This class will include a service learning component-we will be in the community, interacting with people with disabilities. Alexis de Tocqueville's Democracy in America, written after a year-long trip around America taken in his 20s, is arguably the most important book on democracy and the most important book on America. He identifies the American tradition of associating as its saving grace and as something that makes the country's people uniquely well positioned to engage in democratic life.
In addition to critically analyzing Tocqueville's travelogue, the class will explore contemporary applications of his ideas of community and its failure in America in the work of Robert Putnam and Robert Bellah, among others.
How does life in the contemporary world, including our addiction to social media, change the way we associate with others? Moreover, we will consider the idea that travel or movement is crucial to political theorizing. How does stepping outside of our place give us deeper insight into political theory? The course will ask students to observe the political and associational behavior of others, as well as to reflect on their own practices of association and the impact of those practices.
Tens of millions of Americans still live in poverty although this is the richest nation on earth. What should government do about this? From the New Deal to the present, have our federal, state and local poverty initiatives done more harm or good?
Have government benefits lifted citizens out of poverty or created dependency that traps them in poverty? Has government integrated citizens or continued to segregate them based upon race or wealth? Or should the focus instead be on our courts? Do they extend equal justice to the poor, or do they favor landlords and others with whom the poor do business? This is a critical time to ask these questions.
America now has one of the highest levels of economic inequality and one of the lowest levels of economic mobility in its own history and among other industrialized nations.
In addition, while the poor are participating less in politics, wealthy Americans are participating and funding more and more. Given the importance and difficulty of these issues, we will consider a wide variety of views including those of liberals, conservatives and libertarians.
We will ground our study not only in history but also in the present, lived experience of the urban poor as reported in Matthew Desmond's Evicted and the rural poor as reported in JD Vance's Hillbilly Elegy. After twice electing an African American President, do we no longer need laws protecting minority voters? Is requiring photo id or eliminating expanded voter hours intended to discriminate against minority and poor voters?
Or are they legitimate means to prevent voter fraud? May one party draw electoral districts to disadvantage the other party? May we limit how much corporations and wealthy individuals contribute to campaigns? Did the Supreme Court have the authority to decide the presidential election?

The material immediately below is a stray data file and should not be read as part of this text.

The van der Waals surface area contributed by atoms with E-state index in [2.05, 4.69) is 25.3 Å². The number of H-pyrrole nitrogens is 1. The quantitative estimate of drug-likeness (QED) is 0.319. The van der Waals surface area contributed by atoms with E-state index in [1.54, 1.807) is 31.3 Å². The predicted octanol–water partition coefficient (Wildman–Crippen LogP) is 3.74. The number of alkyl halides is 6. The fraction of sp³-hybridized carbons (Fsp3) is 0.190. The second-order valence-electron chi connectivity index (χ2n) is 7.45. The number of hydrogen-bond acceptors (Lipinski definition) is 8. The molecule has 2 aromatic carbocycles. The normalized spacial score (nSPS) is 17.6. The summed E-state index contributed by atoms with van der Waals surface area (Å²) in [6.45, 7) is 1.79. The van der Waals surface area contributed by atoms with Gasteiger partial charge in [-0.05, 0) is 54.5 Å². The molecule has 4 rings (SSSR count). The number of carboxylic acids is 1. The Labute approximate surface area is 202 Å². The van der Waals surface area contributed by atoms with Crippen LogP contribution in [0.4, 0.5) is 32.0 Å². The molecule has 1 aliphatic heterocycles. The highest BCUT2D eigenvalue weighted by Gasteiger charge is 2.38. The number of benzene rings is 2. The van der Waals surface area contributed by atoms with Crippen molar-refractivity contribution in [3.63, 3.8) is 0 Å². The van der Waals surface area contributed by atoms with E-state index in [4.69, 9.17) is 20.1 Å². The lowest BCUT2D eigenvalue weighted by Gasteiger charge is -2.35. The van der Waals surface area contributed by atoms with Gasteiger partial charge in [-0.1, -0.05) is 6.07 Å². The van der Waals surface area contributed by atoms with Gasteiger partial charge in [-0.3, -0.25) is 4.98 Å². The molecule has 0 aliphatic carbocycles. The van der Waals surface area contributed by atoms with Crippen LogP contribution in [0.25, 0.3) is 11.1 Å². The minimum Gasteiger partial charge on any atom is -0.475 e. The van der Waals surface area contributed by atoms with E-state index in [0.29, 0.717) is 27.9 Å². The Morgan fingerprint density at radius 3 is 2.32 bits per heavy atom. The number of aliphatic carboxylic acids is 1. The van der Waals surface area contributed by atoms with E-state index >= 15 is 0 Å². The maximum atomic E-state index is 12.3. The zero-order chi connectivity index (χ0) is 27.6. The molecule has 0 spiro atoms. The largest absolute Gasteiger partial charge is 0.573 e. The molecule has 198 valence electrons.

This course will focus on who should answer these types of questions. Are unelected judges qualified to supervise elections? Can we trust those who must win elections to do so? This course will explore that debate and examine how it has helped shape the last fifty years of American history. The course provides opportunities for specialized, innovative material for students at an intermediate level.
Students interested in political science topics beyond introductory level would benefit from this course the most. Since the content of this course varies from semester to semester, it may be repeated for credit upon the instructor's approval.
This course introduces students to the history, politics, and diplomacy of the Arab-Israeli conflict. We will begin by examining the conflict's historical origins, beginning in the late 19th Century. Students will understand how competing nationalisms - European Zionism and Arab nationalism - set the groundwork for what was to follow, and how British control following World War I exacerbated tensions between the two groups.
The second portion of the course will focus on what has transpired since Israel became an independent state in We will explore the causes and dynamics of the wars , , , and uprisings , that have occurred since, as well as efforts to make peace , , and why recent years have seen very little movement towards a resolution. Importantly, the course does not seek to determine which side or group is at fault for the existing state of affairs; rather, it aims to arrive at a common understanding of why the different actors thought and acted as they did.
We will do so through by reading and analyzing primary source documents, speeches, interviews, literature, and films. An examination of the proposition that economic reasoning can explain the evolution of the law. By focusing on property, tort, and contract law, each student can decide for himself the power of economics as a driving force in the law. By its very nature interdisciplinary, this course is designed for non-majors as well as majors.
The purpose of this course is to use tools from Principles of Economics to study current public policy issues, and to analyze and evaluate existing and proposed policies for dealing with a variety of contemporary economic and social problems in the United States.
Students will learn quantitative and qualitative skills useful for assessing public policy issues and their implementation and effectiveness. Topics may include but are not limited to health economics Medicaid, Medicare, health care reform , environmental economics and policy cap and trade policies , welfare and social services, income distribution, education, and energy economics.